When I was 13 years old and dinosaurs roamed the earth, I watched a dive boat sink three miles off Anacapa Island, a speck of uninhabited land that’s part of Southern California’s Channel Islands chain. Unfortunately, I watched it while bobbing in the Pacific Ocean with my friends and fellow divers—our diesel-powered boat’s bilge pumps failed in the bumpy seas during our final shallow-water dive, which made it a long one, and by the time we re-boarded the boat, the compartment was nearly full and the engines were mostly submerged.
Fortunately, most of us were still in our wetsuits when the boat went down like a stone. A few wetsuit pieces floated to the surface, so those without found a bit of additional protection from the cold water of the Santa Barbara Channel.
We bobbed in the water for close to four hours that day before we got lucky. Our skipper hadn’t gotten off a distress call so no one knew of our predicament, but somehow a passenger on a fishing boat—the last boat leaving the island—spotted us in the water. They rescued us and brought us back to Ventura Harbor. Without being too dramatic, I’m pretty sure that if we hadn’t been spotted I wouldn’t be here to write this story. As I said, the water was cold—less than 60 degrees—and the Santa Barbara Channel is notoriously full of sharks.
Even if we’d had mobile phones back then, they wouldn’t have done us any good. Cell service is spotty at best near Anacapa Island—I’ve been there since. Plus, we were still in wetsuits trying to figure out why the rear deck was covered in several inches of water and the bow of the boat was rising fast, and by the time we did the boat was gone. There wouldn’t have been time to fish through gear bags to find phones that may or not have worked. (Academic, of course, because in 1973 there were no such conveniences.)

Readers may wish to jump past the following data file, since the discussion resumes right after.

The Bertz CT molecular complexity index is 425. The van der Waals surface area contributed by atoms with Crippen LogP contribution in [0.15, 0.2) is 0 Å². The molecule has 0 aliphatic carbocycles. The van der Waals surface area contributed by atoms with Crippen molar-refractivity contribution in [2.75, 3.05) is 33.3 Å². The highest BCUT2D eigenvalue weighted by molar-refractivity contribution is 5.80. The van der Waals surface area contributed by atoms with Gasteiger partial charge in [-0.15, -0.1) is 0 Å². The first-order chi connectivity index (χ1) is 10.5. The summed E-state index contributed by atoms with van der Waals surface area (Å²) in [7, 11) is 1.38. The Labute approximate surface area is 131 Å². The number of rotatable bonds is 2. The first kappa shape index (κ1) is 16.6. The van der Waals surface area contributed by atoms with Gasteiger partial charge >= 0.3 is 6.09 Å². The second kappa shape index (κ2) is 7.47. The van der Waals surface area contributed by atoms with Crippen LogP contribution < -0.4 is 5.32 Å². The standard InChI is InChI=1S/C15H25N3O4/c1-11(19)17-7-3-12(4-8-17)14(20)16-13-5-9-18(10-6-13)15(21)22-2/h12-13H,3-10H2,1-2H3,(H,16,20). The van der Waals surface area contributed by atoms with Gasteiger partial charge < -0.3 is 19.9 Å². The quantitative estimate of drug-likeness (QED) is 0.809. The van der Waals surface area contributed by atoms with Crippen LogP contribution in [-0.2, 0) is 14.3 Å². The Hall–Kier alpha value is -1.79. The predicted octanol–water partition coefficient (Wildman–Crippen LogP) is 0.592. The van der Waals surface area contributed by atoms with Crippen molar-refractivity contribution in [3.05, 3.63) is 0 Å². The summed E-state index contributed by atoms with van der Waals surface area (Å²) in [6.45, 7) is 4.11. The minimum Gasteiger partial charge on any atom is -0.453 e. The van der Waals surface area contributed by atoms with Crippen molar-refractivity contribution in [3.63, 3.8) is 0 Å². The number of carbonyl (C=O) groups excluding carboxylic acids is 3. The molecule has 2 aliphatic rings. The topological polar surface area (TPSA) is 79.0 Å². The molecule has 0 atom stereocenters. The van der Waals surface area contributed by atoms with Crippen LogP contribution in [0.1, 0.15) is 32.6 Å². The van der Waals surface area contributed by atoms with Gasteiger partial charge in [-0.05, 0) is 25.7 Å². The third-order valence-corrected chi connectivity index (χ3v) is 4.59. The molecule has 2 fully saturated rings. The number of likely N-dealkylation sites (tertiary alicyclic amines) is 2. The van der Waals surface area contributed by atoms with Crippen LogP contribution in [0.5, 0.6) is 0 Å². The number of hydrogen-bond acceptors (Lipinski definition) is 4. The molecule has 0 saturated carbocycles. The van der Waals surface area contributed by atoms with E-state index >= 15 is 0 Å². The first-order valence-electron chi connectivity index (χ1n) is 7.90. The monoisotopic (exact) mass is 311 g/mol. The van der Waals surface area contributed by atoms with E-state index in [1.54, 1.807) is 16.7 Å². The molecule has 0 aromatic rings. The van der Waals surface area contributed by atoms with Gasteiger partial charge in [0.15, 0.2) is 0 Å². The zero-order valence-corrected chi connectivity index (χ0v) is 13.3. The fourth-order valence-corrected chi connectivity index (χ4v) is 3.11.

Yet there was time to call for distress on the boat’s VHF radio. That our skipper didn’t do it immediately is a fact I’ll chock up to preoccupation with diagnosing the problem and, once he found it, pure panic. At this point, 42 years later, I don’t have much interest in blame. After all, the story has a happy ending. We lived.
Why this trip down bad-memory lane? A recent press release from Sea Tow titled “VHF Radio: The Best Form of Communication on the Water—Why Using a Smartphone Isn’t Always Smart,” landed in my email. And while my mobile phone is essential to my professional and personal life, the release reminded me that it should only be considered a secondary emergency communication tool on the water.
I know what you’re thinking: There’s no way I’m installing an ugly-ass VHF radio on the dash of my custom-painted dash of my catamaran or V-bottom. So don’t. Buy a handheld unit and stash it someplace you can reach easily.
“Your cell phone could die or you could drop it overboard,” said Captain Ed Schrader, owner of Sea Tow in Hamptons Road, Va., in the release. “We recommend people take a five-watt handheld VHF along on their boat—at a minimum—to use as their primary form of communication on the water.”
Schrader also said his first choice is a mounted VHF radio, but I know, I know, that just isn’t going to happen for you.
A VHF radio offers another distinct advantage over a mobile phone limited to its service provider’s coverage areas, which tend to end a few miles offshore.
“With a VHF, you are able to communicate with more people quickly on the water,” said Schrader. “Whether it’s Sea Tow, the Coast Guard, or a nearby boater, everybody’s going to hear what you’ve got to say. The United States Coast Guard’s Rescue 21 System also has VHF direction-finding capabilities and can obtain a relatively good location as soon as you click your microphone and place that distress call. This helps greatly if you do not know your location or don’t have time to provide it.”
Just make sure you find to use your VHF radio before—in the worst case—you have to abandon ship. Otherwise, you could be in for—in the best case—an extended float. And trust me, you don’t want to have that story to tell.
Matt Trulio is an award-winning journalist who has covered the high-performance powerboat world since 1995. He wrote for Powerboat magazine for 17 years and was the magazine’s editor at large until it ceased publication in 2011. Trulio is the founder, editor-in-chief and publisher of speedonthewater.com, a daily news site that covers the high-performance powerboat realm. He’s also the former editor of Sportboat magazine.